New DHS principal named
Kevin Hoherz will be the new principal for Dickinson High School.
In his decades-long teaching career he has been a coach, teacher and administrator around the state, and he hopes to bring his experience and vision to Dickinson as he tackles the challenges facing the school and education.
"I use a philosophy of education 'what's best for students'? How are they going to learn the best," Hoherz said. "The more reading and research I've done on student learning ... students learn differently. There shouldn't be a timeline on learning."
Hoherz said that students being left behind because they aren't as fast as their peers in grasping material helps no one. He said that that while the class should continue on with the scheduled curriculum, students who are struggling should be given the opportunity to retest. He also believes that the assignments students are given to take home should be meaningful.
"Homework is important," Hoherz said. "There are certain benefits to homework, but I remember just sitting at home doing worksheet after worksheet. The work that students do at home should be critical thinking skills and it should have a purpose instead of just doing work to be doing work."
Hoherz will be starting on officially as DHS' new principal, replacing outgoing principal Ron Dockter, on July 1. He's aware of the challenges Dickinson High School is currently facing with new construction, expansion and potential capacity issues. Hoherz is already involved in the staff hiring process, participating in several interviews with candidates for the vice principal role. Hoherz said he anticipated a smooth transition.
"I'm happy with what I've seen ... the staff, they are doing very good with what they have, it's starting to get full and they're doing a great job doing with what they have, making it best for student learning," he said. "It's exciting times."
Hoherz has been principal in Beulah for the past few years, and he said he'll be sad to leave.
"Beulah's been great to us, we, the staff is tremendous, it's very comfortable, big class B school ... but my wife and I are big empty-nesters, our kids are gone, we're looking towards the future, to retirement," Hoherz said. "We've always thought about moving to a Class A school for retirement."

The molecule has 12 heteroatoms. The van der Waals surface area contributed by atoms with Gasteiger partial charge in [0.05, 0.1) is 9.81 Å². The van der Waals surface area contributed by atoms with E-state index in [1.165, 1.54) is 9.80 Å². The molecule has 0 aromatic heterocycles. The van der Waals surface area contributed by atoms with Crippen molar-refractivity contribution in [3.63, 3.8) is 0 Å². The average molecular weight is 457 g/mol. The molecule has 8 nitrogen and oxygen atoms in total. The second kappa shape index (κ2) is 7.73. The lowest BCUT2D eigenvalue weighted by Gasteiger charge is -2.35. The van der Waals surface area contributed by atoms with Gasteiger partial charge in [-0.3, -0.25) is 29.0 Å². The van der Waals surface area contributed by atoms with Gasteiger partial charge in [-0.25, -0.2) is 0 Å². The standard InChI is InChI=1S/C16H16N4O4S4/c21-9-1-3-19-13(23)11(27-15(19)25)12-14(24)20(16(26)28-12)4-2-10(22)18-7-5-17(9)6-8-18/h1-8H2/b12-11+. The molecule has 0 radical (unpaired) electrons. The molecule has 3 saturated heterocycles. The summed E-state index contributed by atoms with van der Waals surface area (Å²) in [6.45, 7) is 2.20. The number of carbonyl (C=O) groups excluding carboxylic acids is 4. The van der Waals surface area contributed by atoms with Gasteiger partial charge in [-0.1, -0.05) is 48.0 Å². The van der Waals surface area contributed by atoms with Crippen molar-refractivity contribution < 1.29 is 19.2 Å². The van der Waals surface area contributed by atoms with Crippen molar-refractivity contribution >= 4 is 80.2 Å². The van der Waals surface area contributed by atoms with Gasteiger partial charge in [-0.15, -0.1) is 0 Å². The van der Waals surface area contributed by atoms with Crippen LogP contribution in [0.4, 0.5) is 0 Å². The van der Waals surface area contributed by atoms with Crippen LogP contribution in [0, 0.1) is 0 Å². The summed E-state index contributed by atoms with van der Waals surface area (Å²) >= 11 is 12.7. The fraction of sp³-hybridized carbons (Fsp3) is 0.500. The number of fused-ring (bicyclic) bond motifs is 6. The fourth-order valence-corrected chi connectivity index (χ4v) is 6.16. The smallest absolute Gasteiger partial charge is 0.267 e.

Fargo and Bismarck were considered, but Hoherz and his wife found reasons to like Dickinson, including that they both graduated from Dickinson State University.
"This is kind of a move where, we've done things for our kids all our life, chased them and it's one of these things where we kind of decided, let's do something for us now," Hoherz said. "What I've observed is, there's a lot of good things going on. It's going to be a very easy transition."
Hoherz said that he's been spurred on lately by what he sees as a change in the philosophy of education.
"Everything is ongoing in learning and ... with education, it's not the way it was back even 10 years ago. I've told my staff that if you look back at pictures back in 1910, 1920, 1930, the classes were the same as they were in 2000," Hoherz said. "The philosophy of education was basically the same: 'I'm going to present the material and it's up to them to learn it.' Whoever has the best memorization skills is the best student. It doesn't necessarily mean they are the brightest or they can learn."
Hoherz said that the students who excelled were the ones best at taking tests. There's recently been a shift in the paradigm, with interest in reaching students in more ways.
"This is what has rejuvenated me in the latter half of my career, to see that education is changing and there's differentiation in learning and to find out how (students) learn differently," he said. "To try and reach them in different ways, instead of ... 'here's the information, now give it back to me.'"
Hoherz said he's not going into the school and issuing mandates or telling teachers they'll need to change—he just wants to observe and take stock, but he hopes that he can share these ideas with the staff and they can work with them in mind.
Hoherz graduated from high school in Mott in 1981. He met his wife in Michigan, N.D., where he had his first teaching gig. Since then he's taught in Mott and been a principal there as well, before moving to Stanley, then Beulah and now to Dickinson.
He admitted that he did not study very hard in high school, which he "paid for" in college when he really had to study. He majored in physical education with a math minor, and he taught both of those subjects.
As a former coach, Hoherz believes in the importance of students engaging in activities, both athletic and artistic.
"Statistics still say that if you're involved, whether it's athletics or speech or any of the activities, those students do better in school than non-participants," Hoherz said. "Being active ... that is proven and I strongly encourage students to partake in those organizations and activities."
He said that activities allowed for student-community engagement in Beulah.
"In Beulah we have an art program and they are important to the community because they are out around town doing murals ... students will go out after school and paint the murals," he said. "It just makes a more well-rounded students. It gives 'em life experiences, how to interact with a community, adults. All of those activities, speech, band, choir, they all make, I feel, a more well-rounded student."